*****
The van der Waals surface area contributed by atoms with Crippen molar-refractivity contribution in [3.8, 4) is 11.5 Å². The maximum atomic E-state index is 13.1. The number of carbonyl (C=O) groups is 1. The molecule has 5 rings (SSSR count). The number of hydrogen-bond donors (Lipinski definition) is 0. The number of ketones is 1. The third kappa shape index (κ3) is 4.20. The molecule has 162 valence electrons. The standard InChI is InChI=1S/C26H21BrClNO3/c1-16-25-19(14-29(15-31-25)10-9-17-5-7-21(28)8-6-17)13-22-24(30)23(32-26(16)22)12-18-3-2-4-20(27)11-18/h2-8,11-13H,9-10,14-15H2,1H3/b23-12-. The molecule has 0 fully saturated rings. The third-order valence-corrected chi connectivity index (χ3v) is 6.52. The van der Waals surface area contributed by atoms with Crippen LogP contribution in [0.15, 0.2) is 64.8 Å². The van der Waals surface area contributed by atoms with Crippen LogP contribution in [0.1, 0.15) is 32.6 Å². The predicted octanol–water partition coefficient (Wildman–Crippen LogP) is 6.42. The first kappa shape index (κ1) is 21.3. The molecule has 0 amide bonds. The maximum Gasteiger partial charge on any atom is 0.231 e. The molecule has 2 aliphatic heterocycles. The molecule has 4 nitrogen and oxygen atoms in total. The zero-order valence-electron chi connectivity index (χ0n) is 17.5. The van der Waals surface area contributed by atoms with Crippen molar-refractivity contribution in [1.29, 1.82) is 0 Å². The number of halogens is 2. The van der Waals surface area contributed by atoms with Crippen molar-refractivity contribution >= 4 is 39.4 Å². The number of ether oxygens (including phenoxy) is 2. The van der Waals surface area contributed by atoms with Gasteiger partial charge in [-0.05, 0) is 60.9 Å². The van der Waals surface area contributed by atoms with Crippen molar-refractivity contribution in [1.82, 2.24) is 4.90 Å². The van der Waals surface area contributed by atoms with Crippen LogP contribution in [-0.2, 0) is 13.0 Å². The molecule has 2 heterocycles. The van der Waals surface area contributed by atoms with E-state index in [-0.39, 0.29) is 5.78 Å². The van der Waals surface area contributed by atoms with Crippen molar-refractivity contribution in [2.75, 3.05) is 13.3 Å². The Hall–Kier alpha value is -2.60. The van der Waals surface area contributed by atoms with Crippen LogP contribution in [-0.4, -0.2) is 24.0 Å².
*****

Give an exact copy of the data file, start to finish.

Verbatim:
The van der Waals surface area contributed by atoms with Crippen molar-refractivity contribution in [3.8, 4) is 11.5 Å². The maximum atomic E-state index is 13.1. The number of carbonyl (C=O) groups is 1. The molecule has 5 rings (SSSR count). The number of hydrogen-bond donors (Lipinski definition) is 0. The number of ketones is 1. The third kappa shape index (κ3) is 4.20. The molecule has 162 valence electrons. The standard InChI is InChI=1S/C26H21BrClNO3/c1-16-25-19(14-29(15-31-25)10-9-17-5-7-21(28)8-6-17)13-22-24(30)23(32-26(16)22)12-18-3-2-4-20(27)11-18/h2-8,11-13H,9-10,14-15H2,1H3/b23-12-. The molecule has 0 fully saturated rings. The third-order valence-corrected chi connectivity index (χ3v) is 6.52. The van der Waals surface area contributed by atoms with Crippen LogP contribution in [0.15, 0.2) is 64.8 Å². The van der Waals surface area contributed by atoms with Crippen LogP contribution in [0.1, 0.15) is 32.6 Å². The predicted octanol–water partition coefficient (Wildman–Crippen LogP) is 6.42. The first kappa shape index (κ1) is 21.3. The molecule has 0 amide bonds. The maximum Gasteiger partial charge on any atom is 0.231 e. The molecule has 2 aliphatic heterocycles. The molecule has 4 nitrogen and oxygen atoms in total. The zero-order valence-electron chi connectivity index (χ0n) is 17.5. The van der Waals surface area contributed by atoms with Crippen molar-refractivity contribution in [1.29, 1.82) is 0 Å². The number of halogens is 2. The van der Waals surface area contributed by atoms with Crippen molar-refractivity contribution >= 4 is 39.4 Å². The number of ether oxygens (including phenoxy) is 2. The van der Waals surface area contributed by atoms with Gasteiger partial charge in [-0.05, 0) is 60.9 Å². The van der Waals surface area contributed by atoms with Crippen molar-refractivity contribution in [1.82, 2.24) is 4.90 Å². The van der Waals surface area contributed by atoms with Crippen LogP contribution in [-0.2, 0) is 13.0 Å². The molecule has 2 heterocycles. The van der Waals surface area contributed by atoms with E-state index in [-0.39, 0.29) is 5.78 Å². The van der Waals surface area contributed by atoms with Crippen molar-refractivity contribution in [2.75, 3.05) is 13.3 Å². The Hall–Kier alpha value is -2.60. The van der Waals surface area contributed by atoms with Crippen LogP contribution in [-0.4, -0.2) is 24.0 Å².